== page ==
• Sleep paralysis. The temporary inability to move or speak while falling asleep or waking up usually lasts only a few seconds or minutes and is similar to REM-induced inhibitions of voluntary muscle activity. Sleep paralysis resembles cataplexy except it occurs at the edges of sleep. As with cataplexy, people remain fully conscious. Even when severe, cataplexy and sleep paralysis do not result in permanent dysfunction—after episodes end, people rapidly recover their full capacity to move and speak.

  • Hallucinations. Very vivid and sometimes frightening images can accompany sleep paralysis and usually occur when people are falling asleep or waking up. Most often the content is primarily visual, but any of the other senses can be involved.

Additional symptoms of narcolepsy include:

  • Fragmented sleep and insomnia. While individuals with narcolepsy are very sleepy during the day, they usually also experience difficulties staying asleep at night. Sleep may be disrupted by insomnia, vivid dreaming, sleep apnea, acting out while dreaming, and periodic leg movements.

  • Automatic behaviors. Individuals with narcolepsy may experience temporary sleep episodes that can be very brief, lasting no more than seconds at a time. A person falls asleep during an activity (e.g., eating, talking) and automatically continues the activity for a few seconds or minutes without conscious awareness of what they are doing. This happens most often while people are engaged in habitual activities such as typing or driving. They cannot recall their actions, and their performance is almost always impaired. Their handwriting may, for example, degenerate into an illegible scrawl, or they may store items in bizarre locations and then forget where they placed them. If an episode occurs while driving, individuals may get lost or have an accident. People tend to awaken from these episodes feeling refreshed, finding that their drowsiness and fatigue has temporarily subsided.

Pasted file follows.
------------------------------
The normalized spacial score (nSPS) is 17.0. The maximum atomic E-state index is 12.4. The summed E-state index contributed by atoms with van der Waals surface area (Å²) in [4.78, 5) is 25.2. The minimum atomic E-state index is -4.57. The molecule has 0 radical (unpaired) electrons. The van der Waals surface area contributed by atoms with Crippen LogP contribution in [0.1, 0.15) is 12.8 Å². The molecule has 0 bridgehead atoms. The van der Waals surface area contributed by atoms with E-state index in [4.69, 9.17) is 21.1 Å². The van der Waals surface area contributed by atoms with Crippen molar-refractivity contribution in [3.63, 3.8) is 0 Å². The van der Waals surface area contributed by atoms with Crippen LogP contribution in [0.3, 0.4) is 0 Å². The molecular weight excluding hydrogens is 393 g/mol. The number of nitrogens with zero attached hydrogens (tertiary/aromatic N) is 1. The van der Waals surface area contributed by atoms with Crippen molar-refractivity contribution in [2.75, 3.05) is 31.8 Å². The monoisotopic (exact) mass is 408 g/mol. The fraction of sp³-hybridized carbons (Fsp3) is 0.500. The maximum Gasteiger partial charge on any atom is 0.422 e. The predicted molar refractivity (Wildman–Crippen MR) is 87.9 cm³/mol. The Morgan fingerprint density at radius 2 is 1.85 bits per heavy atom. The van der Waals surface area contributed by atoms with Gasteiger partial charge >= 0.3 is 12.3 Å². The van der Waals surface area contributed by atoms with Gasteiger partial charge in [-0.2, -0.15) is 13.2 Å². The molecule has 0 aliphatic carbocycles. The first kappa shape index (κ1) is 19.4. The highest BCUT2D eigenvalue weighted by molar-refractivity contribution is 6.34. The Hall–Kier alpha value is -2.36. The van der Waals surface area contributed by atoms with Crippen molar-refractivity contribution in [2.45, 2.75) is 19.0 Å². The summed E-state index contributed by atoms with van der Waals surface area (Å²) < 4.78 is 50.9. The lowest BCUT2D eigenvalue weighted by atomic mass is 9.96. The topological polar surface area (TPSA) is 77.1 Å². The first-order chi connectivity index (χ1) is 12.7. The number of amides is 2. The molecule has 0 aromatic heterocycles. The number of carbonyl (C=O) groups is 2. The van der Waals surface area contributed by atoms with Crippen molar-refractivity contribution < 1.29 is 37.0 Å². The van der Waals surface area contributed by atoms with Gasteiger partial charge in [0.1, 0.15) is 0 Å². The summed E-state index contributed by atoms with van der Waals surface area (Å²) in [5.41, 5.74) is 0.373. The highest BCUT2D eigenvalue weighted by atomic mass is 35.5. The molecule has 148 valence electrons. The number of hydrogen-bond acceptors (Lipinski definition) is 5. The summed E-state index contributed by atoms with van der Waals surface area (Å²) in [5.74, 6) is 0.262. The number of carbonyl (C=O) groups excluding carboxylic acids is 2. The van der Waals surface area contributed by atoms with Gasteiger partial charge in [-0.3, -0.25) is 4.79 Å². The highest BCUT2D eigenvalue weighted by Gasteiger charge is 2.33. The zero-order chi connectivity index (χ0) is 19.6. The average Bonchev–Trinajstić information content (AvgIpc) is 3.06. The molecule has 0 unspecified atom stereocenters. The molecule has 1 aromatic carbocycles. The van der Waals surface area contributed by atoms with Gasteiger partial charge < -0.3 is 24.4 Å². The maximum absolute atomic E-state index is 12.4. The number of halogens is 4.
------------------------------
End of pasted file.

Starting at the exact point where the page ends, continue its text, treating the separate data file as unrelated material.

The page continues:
There are two major types of narcolepsy:

  • Type 1 narcolepsy (previously termed narcolepsy with cataplexy). This diagnosis is based on the individual either having low levels of a brain hormone (hypocretin) or reporting cataplexy and having excessive daytime sleepiness on a special nap test.

  • Type 2 narcolepsy (previously termed narcolepsy without cataplexy). People with this condition experience excessive daytime sleepiness but usually do not have muscle weakness triggered by emotions. They usually also have less severe symptoms and have normal levels of the brain hormone hypocretin.

A condition known as secondary narcolepsy can result from an injury to the hypothalamus, a region deep in the brain that helps regulate sleep. In addition to experiencing the typical symptoms of narcolepsy, individuals may also have severe neurological problems and sleep for long periods (more than 10 hours) each night.

What treatments are available?

Although there is no cure for narcolepsy, some of the symptoms can be treated with medicines and lifestyle changes. When cataplexy is present, the loss of hypocretin is believed to be irreversible and lifelong. Excessive daytime sleepiness and cataplexy can be controlled in most individuals with medications.

Narcolepsy can be difficult to diagnose because some of its symptoms, such as fatigue, are common to many conditions. The average time between the onset of symptoms and diagnosis is seven years.

Narcolepsy is diagnosed through a sleep study, a set of medical tests requiring an overnight stay in a sleep lab.

To schedule an appointment call (910) 295-6868 or to learn more visit: http://narcolepsynetwork.org/about-narcolepsy/faq/


Pinehurst Neurology, P.A.